July 25, 2014

Monthly investing Vs Lump sum investing

Newcomers to investing commonly ask whether monthly investing is better than lump sum investing. And the answer to the question is monthly investing can provide numerous advantages as discussed below.

Pound cost averaging, the benefit of monthly investing

The main benefit derived through monthly investing is simply known as ‘pound cost averaging’. This refers to the concept of volatility in the markets allowing your investment to purchase a greater amount of shares. For example, imagine the markets have fallen, monthly investments will allow you to buy more shares than if you had made one big lump investment. This is because you can purchase more shares at a lower price.

If more shares are acquired when the price is low, and fewer than when the price is high, this can equate to you gaining a larger amount of shares overall in comparison to one lump sum investment.

This is highlighted with the following easy to understand example:

Assume you invest £100 over three months (for the basis of this example only, investments should be at least 5-10 years ideally):

Month 1 share price: 100p, your £100 will allow you to purchase 100 shares at 100p.

Month 2 share price: the share price falls to 75p, your £100 will allow you to buy 133 shares, which is more than 100 you got in the previous month.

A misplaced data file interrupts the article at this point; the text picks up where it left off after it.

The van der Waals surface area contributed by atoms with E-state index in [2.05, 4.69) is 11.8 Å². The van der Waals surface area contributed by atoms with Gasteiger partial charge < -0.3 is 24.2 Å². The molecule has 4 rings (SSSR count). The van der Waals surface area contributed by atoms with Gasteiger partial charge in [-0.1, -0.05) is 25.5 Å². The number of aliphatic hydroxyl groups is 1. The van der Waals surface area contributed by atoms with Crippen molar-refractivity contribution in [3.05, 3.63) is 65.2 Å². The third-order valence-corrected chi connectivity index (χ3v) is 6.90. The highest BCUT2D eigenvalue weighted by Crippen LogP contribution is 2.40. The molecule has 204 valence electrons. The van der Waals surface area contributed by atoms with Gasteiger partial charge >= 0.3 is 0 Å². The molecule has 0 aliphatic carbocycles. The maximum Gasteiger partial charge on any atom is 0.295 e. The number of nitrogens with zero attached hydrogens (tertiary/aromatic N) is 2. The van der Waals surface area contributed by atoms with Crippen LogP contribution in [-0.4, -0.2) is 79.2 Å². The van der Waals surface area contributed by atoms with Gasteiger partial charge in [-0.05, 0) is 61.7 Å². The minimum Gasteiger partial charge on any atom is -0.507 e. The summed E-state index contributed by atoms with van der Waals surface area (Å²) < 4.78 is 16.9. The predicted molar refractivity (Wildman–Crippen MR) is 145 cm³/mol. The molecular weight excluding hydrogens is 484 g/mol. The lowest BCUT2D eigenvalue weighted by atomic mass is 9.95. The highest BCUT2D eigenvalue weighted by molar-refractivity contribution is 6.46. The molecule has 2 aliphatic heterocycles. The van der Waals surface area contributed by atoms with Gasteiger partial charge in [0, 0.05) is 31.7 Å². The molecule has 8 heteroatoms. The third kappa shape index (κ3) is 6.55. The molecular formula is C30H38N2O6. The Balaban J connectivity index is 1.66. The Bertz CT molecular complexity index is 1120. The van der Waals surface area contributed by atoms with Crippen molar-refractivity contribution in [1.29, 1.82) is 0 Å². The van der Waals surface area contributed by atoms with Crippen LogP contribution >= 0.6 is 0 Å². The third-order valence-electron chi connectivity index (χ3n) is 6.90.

Month 3 share price: the share price rises to 110p, your £100 will now only allow get you 90.9 shares, which is down from the last month.

However, overall pound cost averaging has worked to your advantage because you have managed to acquire 324 shares for £300 over the three months. If you provided a £300 lump sum payment in month 1, you would have received 300 shares only.

Other benefits of lump sum investing

Besides the potential benefits of pound cost averaging, monthly investing has the potential to provide a smoother return and reduce your risk as markets can be volatile. For example, imagine you invested £10,000 just before a market recession. Your investment would be worth much less. However, if you invested £100 a month, you would be subject to far less risk. Similarly, you can ensure that you buy more units when the price is lower, and less units when the price is higher.